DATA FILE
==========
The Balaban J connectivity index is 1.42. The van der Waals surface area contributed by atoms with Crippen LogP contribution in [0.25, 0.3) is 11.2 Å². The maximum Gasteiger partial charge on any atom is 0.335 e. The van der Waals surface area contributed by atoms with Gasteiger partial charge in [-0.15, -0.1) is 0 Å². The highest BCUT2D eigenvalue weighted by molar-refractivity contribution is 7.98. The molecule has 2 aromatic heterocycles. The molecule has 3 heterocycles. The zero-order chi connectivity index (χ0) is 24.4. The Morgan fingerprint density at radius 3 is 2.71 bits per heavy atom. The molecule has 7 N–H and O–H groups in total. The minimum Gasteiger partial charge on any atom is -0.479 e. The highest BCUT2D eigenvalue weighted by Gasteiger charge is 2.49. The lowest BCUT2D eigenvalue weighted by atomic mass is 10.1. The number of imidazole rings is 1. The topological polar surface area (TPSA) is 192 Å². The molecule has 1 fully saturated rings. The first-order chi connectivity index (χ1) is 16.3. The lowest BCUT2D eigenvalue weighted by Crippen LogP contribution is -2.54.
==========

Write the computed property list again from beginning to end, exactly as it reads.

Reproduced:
The Balaban J connectivity index is 1.42. The van der Waals surface area contributed by atoms with Crippen LogP contribution in [0.25, 0.3) is 11.2 Å². The maximum Gasteiger partial charge on any atom is 0.335 e. The van der Waals surface area contributed by atoms with Gasteiger partial charge in [-0.15, -0.1) is 0 Å². The highest BCUT2D eigenvalue weighted by molar-refractivity contribution is 7.98. The molecule has 2 aromatic heterocycles. The molecule has 3 heterocycles. The zero-order chi connectivity index (χ0) is 24.4. The Morgan fingerprint density at radius 3 is 2.71 bits per heavy atom. The molecule has 7 N–H and O–H groups in total. The minimum Gasteiger partial charge on any atom is -0.479 e. The highest BCUT2D eigenvalue weighted by Gasteiger charge is 2.49. The lowest BCUT2D eigenvalue weighted by atomic mass is 10.1. The number of imidazole rings is 1. The topological polar surface area (TPSA) is 192 Å². The molecule has 1 fully saturated rings. The first-order chi connectivity index (χ1) is 16.3. The lowest BCUT2D eigenvalue weighted by Crippen LogP contribution is -2.54.